Admiral Apartments facts for kids
Quick facts for kids
Wheeldon Apartment Building
The Wheeldon Apartment Building in 2014
|Location||910 SW Park Avenue
|Area||less than one acre|
|Architect||Emil Schacht and Son|
|Architectural style||Tudor Revival|
|NRHP reference No.||90001591|
|Added to NRHP||October 25, 1990|
The Admiral Apartments, originally the Wheeldon Apartments and also known as the Admiral Hotel Apartments, is a five-story brick Tudor Revival apartment building in downtown Portland, Oregon, United States, that was built in 1909. It has been on the National Register of Historic Places since 1990.
The building was designed by Emil Schacht and Son and built in 1909. The building was originally named after its first manager, Alice Wheeldon, and was renamed the Admiral Apartments in 1929.
The apartments were upscale with two to five bedrooms, hardwood floors, and an electric dumbwaiter service. By 1913, the neighborhood was changing. In October 1929, a two-alarm fire on the first floor quickly spread up to the attic and roof. Half of the structure was completely undamaged, but the fire caused $10,000–$15,000 in damage. The damage did not spread to the neighboring Heathman Hotel.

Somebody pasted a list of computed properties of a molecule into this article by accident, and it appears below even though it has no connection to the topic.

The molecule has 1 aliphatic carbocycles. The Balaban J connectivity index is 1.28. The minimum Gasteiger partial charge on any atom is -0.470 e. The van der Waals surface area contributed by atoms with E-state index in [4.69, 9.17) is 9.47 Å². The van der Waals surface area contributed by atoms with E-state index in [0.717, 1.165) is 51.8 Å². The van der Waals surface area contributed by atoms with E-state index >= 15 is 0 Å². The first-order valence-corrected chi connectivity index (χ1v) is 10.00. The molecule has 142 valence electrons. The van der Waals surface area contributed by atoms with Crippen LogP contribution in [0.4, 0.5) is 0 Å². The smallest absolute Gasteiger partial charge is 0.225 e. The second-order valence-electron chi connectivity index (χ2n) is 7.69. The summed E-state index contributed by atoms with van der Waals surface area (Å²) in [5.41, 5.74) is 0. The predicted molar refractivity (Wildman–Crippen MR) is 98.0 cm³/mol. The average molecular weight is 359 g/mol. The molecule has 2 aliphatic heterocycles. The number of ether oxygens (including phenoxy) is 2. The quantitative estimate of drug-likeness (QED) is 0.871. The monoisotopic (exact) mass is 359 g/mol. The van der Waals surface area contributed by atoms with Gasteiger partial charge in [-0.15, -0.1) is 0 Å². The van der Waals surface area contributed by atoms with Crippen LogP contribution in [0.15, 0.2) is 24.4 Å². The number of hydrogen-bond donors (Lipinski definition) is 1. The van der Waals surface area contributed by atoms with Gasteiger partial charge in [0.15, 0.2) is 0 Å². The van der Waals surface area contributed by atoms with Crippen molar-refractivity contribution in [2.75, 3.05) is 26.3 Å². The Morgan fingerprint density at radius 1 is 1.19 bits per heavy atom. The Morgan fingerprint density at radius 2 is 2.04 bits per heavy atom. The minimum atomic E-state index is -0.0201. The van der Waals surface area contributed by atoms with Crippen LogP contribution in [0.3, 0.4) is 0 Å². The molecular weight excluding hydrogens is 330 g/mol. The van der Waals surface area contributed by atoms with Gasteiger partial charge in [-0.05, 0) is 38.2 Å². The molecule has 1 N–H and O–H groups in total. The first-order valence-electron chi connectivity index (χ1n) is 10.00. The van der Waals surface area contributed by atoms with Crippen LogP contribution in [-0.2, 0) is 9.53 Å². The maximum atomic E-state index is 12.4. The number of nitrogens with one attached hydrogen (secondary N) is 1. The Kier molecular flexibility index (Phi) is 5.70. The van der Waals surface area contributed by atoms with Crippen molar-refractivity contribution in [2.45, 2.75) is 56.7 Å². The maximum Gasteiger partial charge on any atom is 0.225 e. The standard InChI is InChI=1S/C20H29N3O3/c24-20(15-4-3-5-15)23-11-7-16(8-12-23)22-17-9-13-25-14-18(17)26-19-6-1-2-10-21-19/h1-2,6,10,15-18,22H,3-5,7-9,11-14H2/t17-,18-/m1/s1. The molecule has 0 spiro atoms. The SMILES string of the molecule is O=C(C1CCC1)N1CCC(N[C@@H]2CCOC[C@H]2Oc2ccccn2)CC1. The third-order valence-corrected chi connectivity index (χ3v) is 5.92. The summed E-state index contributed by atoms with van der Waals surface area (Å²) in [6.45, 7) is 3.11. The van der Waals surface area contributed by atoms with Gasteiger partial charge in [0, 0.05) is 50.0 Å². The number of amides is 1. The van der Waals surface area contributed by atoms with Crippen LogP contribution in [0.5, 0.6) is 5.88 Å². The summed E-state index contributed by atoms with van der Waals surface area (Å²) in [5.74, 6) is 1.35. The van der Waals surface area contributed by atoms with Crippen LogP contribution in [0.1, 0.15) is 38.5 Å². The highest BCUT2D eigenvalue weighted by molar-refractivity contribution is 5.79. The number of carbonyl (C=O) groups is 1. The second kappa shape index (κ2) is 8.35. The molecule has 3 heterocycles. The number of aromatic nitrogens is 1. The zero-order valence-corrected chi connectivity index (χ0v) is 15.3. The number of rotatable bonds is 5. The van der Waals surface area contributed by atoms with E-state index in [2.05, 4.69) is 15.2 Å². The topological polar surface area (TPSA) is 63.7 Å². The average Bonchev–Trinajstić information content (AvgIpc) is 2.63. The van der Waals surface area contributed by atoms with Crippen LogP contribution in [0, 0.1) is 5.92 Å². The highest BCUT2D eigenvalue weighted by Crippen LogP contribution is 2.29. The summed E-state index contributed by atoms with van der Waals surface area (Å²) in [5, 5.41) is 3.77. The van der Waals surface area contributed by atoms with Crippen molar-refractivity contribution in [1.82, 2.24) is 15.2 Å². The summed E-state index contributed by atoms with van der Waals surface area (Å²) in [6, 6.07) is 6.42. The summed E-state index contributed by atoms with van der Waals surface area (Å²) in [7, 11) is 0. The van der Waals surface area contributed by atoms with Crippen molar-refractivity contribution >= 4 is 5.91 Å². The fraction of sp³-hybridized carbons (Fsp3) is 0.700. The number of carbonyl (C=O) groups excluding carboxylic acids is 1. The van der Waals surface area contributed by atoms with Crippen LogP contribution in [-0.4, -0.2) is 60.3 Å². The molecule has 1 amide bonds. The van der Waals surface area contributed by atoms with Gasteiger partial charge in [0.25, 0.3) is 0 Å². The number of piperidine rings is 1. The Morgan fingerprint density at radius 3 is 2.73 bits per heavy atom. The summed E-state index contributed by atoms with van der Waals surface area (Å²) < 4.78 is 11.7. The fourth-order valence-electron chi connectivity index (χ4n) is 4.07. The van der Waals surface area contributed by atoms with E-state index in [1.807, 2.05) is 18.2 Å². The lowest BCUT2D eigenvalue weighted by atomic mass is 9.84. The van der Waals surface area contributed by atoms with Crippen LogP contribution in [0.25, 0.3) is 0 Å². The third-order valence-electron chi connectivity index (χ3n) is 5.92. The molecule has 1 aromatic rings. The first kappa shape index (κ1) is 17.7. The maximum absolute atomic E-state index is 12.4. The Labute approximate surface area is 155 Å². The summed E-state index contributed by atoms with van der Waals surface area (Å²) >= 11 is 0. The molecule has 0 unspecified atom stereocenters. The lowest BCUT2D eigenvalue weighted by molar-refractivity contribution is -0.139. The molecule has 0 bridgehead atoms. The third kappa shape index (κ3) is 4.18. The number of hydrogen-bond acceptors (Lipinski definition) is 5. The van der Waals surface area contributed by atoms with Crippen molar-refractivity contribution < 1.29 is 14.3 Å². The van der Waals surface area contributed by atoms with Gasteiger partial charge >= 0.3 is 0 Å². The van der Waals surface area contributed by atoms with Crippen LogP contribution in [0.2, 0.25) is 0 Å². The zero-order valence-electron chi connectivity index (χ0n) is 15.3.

In 1921, Alice W. Nelson started a trust with the Portland Trust & Savings Bank after her husband died, and one investment in the trust was a loan to the owners of the Admiral Apartments. During the Great Depression, income in Nelson's trust account declined due in part to the trustee's (the bank) difficulty in collecting the mortgage payments from the owner of the apartments, which were also sold at a loss by the owners. Nelson sued the bank, claiming they mismanaged her trust account, but she lost the trial and on appeal to the Oregon Supreme Court.
By the 1970s, the building was a flophouse. Renovations were made in 1980 when Mike Purcell rebuilt the apartments on a government contract and 37 apartments became subsidized housing. In 1990, the building was listed on the National Register of Historic Places, as the Wheeldon Apartment Building. Rent was protected until 2010, and the apartments occupied by low-income elderly and disabled residents.
Starting in 2009, the apartments were completely renovated by Walsh Construction using a SERA Architects design. The remodeling was paid for by the Portland Development Commission and Oregon Housing and Community Services Department. Portland's REACH Community Development Corporation was listed as the owner.
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